• 6.The provisions of this article shall apply with respect to any protocol except as otherwise provided in the protocol concerned.

Article 12
Signature

This Convention shall be open for signature by States and by regional economic integration organizations at the Federal Ministry for Foreign Affairs of the Republic of Austria in Vienna from 22 March 1985 to 21 September 1985, and at United Nations Headquarters in New York from 22 September 1985 to 21 March 1986.

Article 13
Ratification, acceptance or approval

  • 1.This Convention and any protocol shall be subject to ratification, acceptance or approval by States and by regional economic integration organizations. Instruments of ratification, acceptance or approval shall be deposited with the Depositary.

  • 2.Any organization referred to in paragraph 1 above which becomes a Party to this Convention or any protocol without any of its member States being a Party shall be bound by all the obligations under the Convention or the protocol, as the case may be. In the case of such organizations, one or more of whose member States is a Party to the Convention or relevant protocol, the organization and its member States shall decide on their respective responsibilities for the performance of their obligation under the Convention or protocol, as the case may be. In such cases, the organization and the member States shall not be entitled to exercise rights under the Convention or relevant protocol concurrently.

  • 3.In their instruments of ratification, acceptance or approval, the organizations referred to in paragraph 1 above shall declare the extent of their competence with respect to the matters governed by the Convention or the relevant protocol. These organizations shall also inform the Depositary of any substantial modification in the extent of their competence.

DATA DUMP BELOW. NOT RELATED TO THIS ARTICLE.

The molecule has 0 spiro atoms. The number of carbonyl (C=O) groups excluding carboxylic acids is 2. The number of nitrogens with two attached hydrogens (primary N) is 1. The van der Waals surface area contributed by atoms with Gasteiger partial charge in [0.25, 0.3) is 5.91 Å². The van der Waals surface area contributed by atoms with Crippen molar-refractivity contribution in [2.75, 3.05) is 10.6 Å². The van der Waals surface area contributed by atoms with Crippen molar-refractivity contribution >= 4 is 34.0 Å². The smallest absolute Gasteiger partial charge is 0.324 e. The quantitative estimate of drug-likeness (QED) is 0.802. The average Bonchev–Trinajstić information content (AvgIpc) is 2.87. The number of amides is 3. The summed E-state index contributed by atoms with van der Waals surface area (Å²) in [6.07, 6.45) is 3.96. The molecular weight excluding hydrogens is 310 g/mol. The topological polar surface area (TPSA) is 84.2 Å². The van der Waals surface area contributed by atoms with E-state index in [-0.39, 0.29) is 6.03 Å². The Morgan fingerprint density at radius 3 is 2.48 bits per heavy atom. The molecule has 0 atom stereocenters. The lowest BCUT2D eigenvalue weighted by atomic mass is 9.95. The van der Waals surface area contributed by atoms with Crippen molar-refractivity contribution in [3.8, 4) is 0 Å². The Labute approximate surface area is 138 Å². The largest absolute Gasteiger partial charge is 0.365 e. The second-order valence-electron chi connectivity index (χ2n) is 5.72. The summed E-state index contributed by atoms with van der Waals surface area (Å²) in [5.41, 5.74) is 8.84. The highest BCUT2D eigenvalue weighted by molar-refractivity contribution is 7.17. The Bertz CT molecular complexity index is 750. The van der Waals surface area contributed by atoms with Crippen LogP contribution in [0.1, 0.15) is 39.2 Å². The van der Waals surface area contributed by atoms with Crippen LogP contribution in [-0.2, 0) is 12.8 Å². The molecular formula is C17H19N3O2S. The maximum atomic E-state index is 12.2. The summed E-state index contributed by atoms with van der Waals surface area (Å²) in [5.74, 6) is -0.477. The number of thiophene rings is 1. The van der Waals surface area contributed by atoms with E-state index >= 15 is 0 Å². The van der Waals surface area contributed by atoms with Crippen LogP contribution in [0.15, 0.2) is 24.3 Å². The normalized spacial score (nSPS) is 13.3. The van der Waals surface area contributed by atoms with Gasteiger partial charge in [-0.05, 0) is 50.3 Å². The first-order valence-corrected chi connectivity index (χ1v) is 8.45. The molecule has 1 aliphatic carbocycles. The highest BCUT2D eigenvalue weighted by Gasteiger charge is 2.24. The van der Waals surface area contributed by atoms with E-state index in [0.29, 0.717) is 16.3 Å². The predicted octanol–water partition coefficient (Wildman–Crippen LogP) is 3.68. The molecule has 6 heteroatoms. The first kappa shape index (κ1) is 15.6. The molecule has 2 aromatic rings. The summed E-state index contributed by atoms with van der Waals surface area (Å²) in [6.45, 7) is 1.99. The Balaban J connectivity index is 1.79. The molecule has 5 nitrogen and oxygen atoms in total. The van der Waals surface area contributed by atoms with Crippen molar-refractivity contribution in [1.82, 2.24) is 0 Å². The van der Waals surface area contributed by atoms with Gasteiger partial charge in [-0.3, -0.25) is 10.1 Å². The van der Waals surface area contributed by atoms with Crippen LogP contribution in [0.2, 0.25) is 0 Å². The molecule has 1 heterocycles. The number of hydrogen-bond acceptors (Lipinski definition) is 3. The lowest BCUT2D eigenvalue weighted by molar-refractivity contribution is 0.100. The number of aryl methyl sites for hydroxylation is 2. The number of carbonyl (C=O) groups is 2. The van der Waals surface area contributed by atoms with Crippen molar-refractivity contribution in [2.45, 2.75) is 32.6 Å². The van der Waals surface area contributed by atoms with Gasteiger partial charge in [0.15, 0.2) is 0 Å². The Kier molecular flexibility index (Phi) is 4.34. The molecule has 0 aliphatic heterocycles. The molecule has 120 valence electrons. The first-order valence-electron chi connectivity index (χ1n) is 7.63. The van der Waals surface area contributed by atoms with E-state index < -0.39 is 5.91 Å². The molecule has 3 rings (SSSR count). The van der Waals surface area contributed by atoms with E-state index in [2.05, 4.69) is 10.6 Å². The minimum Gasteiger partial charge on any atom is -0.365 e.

Article 14
Accession

  • 1.This Convention and any protocol shall be open for accession by States and by regional economic integration organizations from the date on which the Convention or the protocol concerned is closed for signature. The instruments of accession shall be deposited with the Depositary.

  • 2.In their instruments of accession, the organizations referred to in paragraph 1 above shall declare the extent of their competence with respect to the matters governed by the Convention or the relevant protocol. These organizations shall also inform the Depositary of any substantial modification in the extent of their competence.

  • 3.The provisions of article 13, paragraph 2, shall apply to regional economic integration organizations which accede to this Convention or any protocol.

Article 15
Right to vote

  • 1.Each Party to this Convention or to any protocol shall have one vote.

  • 2.Except as provided for in paragraph 1 above, regional economic integration organizations, in matters within their competence, shall exercise their right to vote with a number of votes equal to the number of their member States which are Parties to the Convention or the relevant protocol. Such organizations shall not exercise their right to vote if their member States exercise theirs, and vice versa.

Article 16